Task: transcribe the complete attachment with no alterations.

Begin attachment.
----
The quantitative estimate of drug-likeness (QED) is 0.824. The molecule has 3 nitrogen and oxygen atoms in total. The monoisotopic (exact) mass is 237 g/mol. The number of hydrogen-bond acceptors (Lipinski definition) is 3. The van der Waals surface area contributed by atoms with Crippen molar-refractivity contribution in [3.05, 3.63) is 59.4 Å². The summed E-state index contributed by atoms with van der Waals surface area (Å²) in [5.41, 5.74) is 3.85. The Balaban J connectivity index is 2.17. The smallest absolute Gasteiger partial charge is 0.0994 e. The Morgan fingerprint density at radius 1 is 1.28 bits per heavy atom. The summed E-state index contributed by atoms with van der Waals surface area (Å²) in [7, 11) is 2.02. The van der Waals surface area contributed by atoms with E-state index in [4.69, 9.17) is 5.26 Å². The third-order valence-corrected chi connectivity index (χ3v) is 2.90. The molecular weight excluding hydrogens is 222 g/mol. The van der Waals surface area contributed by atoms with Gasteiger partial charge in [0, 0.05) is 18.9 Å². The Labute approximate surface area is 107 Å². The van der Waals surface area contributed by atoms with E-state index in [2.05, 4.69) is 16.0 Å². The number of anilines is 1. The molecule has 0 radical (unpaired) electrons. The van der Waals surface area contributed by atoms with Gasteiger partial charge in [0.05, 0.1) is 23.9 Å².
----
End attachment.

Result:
The quantitative estimate of drug-likeness (QED) is 0.824. The molecule has 3 nitrogen and oxygen atoms in total. The monoisotopic (exact) mass is 237 g/mol. The number of hydrogen-bond acceptors (Lipinski definition) is 3. The van der Waals surface area contributed by atoms with Crippen molar-refractivity contribution in [3.05, 3.63) is 59.4 Å². The summed E-state index contributed by atoms with van der Waals surface area (Å²) in [5.41, 5.74) is 3.85. The Balaban J connectivity index is 2.17. The smallest absolute Gasteiger partial charge is 0.0994 e. The Morgan fingerprint density at radius 1 is 1.28 bits per heavy atom. The summed E-state index contributed by atoms with van der Waals surface area (Å²) in [7, 11) is 2.02. The van der Waals surface area contributed by atoms with E-state index in [4.69, 9.17) is 5.26 Å². The third-order valence-corrected chi connectivity index (χ3v) is 2.90. The molecular weight excluding hydrogens is 222 g/mol. The van der Waals surface area contributed by atoms with Gasteiger partial charge in [0, 0.05) is 18.9 Å². The Labute approximate surface area is 107 Å². The van der Waals surface area contributed by atoms with E-state index in [2.05, 4.69) is 16.0 Å². The number of anilines is 1. The molecule has 0 radical (unpaired) electrons. The van der Waals surface area contributed by atoms with Gasteiger partial charge in [0.05, 0.1) is 23.9 Å².